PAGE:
CLU wins top Interfaith Youth awardNovember 8, 2013 — Campus Highlights
Fresh off of winning this year’s $1,500 prize from Chicago-based Interfaith Youth Core (IFYC) for the Best Overall Campaign to promote cooperation among students of different religions or no religion at all, Interfaith Allies at CLU is making its presence felt on and beyond campus. In the words of biochemistry and art double-major Shireen Ismail, who is Muslim, the group works “toward human goals that will benefit everyone” on issues from homelessness to water consumption.
The students promote interfaith understanding at monthly dinners and on visits to religious sites. Outside by the flagpoles this fall, seniors Eric Fruth and Wes Tierney (pictured) yelled out trivia questions and passed out books and T-shirts. People can almost always name three pillars of Islam, but not five, said Tierney, an atheist and an officer with the Secular Student Alliance. Passers-by also struggled to identify Hindu religious texts and the seven Roman Catholic sacraments.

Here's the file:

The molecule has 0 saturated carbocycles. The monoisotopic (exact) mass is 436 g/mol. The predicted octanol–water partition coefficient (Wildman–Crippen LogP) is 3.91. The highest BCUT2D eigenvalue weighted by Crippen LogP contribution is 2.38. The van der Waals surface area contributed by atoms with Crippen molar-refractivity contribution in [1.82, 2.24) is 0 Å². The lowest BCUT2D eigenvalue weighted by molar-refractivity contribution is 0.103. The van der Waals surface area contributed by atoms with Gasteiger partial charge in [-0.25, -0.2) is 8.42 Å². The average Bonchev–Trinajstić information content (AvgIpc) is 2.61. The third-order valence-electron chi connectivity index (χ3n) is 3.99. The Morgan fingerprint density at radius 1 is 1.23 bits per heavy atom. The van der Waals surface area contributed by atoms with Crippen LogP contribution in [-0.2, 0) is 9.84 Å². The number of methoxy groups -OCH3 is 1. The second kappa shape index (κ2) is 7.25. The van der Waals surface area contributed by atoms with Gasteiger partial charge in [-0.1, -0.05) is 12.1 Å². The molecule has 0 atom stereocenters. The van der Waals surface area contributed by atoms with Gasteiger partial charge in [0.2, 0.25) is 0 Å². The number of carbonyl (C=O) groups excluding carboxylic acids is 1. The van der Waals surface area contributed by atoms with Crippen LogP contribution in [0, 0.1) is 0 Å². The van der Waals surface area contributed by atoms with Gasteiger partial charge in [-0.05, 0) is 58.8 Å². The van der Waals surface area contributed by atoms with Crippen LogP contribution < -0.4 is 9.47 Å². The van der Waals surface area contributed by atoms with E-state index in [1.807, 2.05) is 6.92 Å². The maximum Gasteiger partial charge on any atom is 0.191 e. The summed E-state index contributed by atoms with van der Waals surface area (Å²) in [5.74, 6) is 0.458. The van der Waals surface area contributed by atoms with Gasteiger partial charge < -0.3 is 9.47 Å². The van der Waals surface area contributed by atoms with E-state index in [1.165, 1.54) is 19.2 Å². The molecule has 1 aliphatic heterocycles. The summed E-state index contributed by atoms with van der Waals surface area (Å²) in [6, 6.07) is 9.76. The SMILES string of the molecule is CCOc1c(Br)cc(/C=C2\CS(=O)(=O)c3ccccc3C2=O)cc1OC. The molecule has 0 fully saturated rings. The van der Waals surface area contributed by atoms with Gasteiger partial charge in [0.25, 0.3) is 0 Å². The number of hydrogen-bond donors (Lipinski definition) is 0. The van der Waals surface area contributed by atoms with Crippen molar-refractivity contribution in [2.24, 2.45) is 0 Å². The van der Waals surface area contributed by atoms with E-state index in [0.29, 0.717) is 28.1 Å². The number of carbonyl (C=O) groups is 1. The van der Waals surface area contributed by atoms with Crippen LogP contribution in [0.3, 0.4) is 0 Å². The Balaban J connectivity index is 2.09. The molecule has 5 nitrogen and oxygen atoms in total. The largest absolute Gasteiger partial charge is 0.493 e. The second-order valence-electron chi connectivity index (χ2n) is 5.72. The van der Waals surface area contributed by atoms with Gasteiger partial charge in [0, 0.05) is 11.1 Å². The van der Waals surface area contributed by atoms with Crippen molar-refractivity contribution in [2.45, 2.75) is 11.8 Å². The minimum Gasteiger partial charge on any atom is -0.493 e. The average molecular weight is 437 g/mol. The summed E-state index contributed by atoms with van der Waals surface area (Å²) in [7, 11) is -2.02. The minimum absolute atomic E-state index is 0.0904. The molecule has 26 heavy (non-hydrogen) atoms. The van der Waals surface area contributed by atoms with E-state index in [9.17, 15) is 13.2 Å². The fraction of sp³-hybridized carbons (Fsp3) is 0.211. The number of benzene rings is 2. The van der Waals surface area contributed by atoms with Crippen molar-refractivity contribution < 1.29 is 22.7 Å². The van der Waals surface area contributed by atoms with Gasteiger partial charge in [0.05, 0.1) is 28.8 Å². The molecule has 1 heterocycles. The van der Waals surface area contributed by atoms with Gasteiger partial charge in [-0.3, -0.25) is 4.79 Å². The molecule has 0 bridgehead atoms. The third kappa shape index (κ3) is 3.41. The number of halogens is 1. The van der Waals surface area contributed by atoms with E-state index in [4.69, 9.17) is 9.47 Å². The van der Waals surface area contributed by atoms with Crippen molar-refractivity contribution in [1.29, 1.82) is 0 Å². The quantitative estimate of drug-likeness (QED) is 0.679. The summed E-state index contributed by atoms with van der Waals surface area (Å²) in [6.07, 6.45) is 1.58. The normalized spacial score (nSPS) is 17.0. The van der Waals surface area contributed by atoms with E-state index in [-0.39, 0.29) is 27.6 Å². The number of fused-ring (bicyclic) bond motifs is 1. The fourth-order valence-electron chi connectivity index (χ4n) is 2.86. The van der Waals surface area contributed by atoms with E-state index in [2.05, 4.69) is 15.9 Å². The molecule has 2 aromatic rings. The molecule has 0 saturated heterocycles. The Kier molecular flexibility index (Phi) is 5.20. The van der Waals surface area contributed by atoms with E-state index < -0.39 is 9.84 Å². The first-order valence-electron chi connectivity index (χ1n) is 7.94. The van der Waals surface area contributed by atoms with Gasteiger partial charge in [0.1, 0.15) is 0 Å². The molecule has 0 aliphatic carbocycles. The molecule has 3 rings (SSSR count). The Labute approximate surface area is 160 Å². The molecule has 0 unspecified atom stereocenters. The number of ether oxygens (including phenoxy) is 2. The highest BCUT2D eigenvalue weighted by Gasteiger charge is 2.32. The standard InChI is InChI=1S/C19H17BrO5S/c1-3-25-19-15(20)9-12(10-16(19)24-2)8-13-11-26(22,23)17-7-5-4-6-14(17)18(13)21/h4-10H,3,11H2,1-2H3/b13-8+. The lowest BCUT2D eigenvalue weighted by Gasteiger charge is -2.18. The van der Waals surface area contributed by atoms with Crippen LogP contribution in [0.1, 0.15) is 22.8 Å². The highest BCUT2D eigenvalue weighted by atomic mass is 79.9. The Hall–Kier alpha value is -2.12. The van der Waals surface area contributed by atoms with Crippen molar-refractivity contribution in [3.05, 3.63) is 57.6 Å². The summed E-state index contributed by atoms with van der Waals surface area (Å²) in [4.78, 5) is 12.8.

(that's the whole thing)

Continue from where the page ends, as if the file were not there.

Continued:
In addition to prize money, the national award included three free registrations for CLU students at IFYC leadership institutes. Last year, five students and three faculty members attended with a grant from the Vesper Society.
As part of the winning campaign, the Interfaith Allies joined with other Lutheran universities in the nonprofit organization Water to Thrive’s push to spread awareness about the global water crisis and raise money to build wells in rural Africa. The CLU water-wise campaign culminated with a weeklong challenge to students to track their water use and consumption, drink only tap water, and donate the money they would have spent on other beverages to build a well in Ethiopia.
The students say their issue-oriented goals emerge from discussions about their Mormon, Sikh, secular humanist and other values.
“My personal goal is that deep discussions that have their roots in people’s cultural background and faith tradition, or lack thereof, can happen anywhere…that interfaith discussion becomes a norm on campus,” said Ismail, who spent one morning this fall posting Polaroid photos showing people with whiteboards on which they had written notes about their deepest beliefs. “That’s what I would like to see.”